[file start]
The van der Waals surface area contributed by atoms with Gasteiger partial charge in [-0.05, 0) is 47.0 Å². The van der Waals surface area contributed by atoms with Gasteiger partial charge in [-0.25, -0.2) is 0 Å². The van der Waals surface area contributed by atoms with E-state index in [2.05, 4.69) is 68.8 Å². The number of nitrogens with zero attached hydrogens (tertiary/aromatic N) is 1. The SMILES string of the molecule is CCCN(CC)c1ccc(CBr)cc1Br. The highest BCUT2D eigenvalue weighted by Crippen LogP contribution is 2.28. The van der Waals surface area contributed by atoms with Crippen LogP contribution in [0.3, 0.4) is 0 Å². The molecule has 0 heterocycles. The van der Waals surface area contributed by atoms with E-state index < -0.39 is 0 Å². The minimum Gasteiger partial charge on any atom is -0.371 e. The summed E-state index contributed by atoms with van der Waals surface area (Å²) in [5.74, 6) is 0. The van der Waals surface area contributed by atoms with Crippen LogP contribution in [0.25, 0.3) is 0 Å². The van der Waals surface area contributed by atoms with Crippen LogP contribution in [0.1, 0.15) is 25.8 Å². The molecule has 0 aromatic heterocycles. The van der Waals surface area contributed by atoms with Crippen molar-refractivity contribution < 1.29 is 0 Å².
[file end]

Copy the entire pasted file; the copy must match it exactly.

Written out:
The van der Waals surface area contributed by atoms with Gasteiger partial charge in [-0.05, 0) is 47.0 Å². The van der Waals surface area contributed by atoms with Gasteiger partial charge in [-0.25, -0.2) is 0 Å². The van der Waals surface area contributed by atoms with E-state index in [2.05, 4.69) is 68.8 Å². The number of nitrogens with zero attached hydrogens (tertiary/aromatic N) is 1. The SMILES string of the molecule is CCCN(CC)c1ccc(CBr)cc1Br. The highest BCUT2D eigenvalue weighted by Crippen LogP contribution is 2.28. The van der Waals surface area contributed by atoms with Crippen LogP contribution in [0.3, 0.4) is 0 Å². The molecule has 0 heterocycles. The van der Waals surface area contributed by atoms with E-state index < -0.39 is 0 Å². The minimum Gasteiger partial charge on any atom is -0.371 e. The summed E-state index contributed by atoms with van der Waals surface area (Å²) in [5.74, 6) is 0. The van der Waals surface area contributed by atoms with Crippen LogP contribution in [0.25, 0.3) is 0 Å². The van der Waals surface area contributed by atoms with Crippen LogP contribution in [0.1, 0.15) is 25.8 Å². The molecule has 0 aromatic heterocycles. The van der Waals surface area contributed by atoms with Crippen molar-refractivity contribution < 1.29 is 0 Å².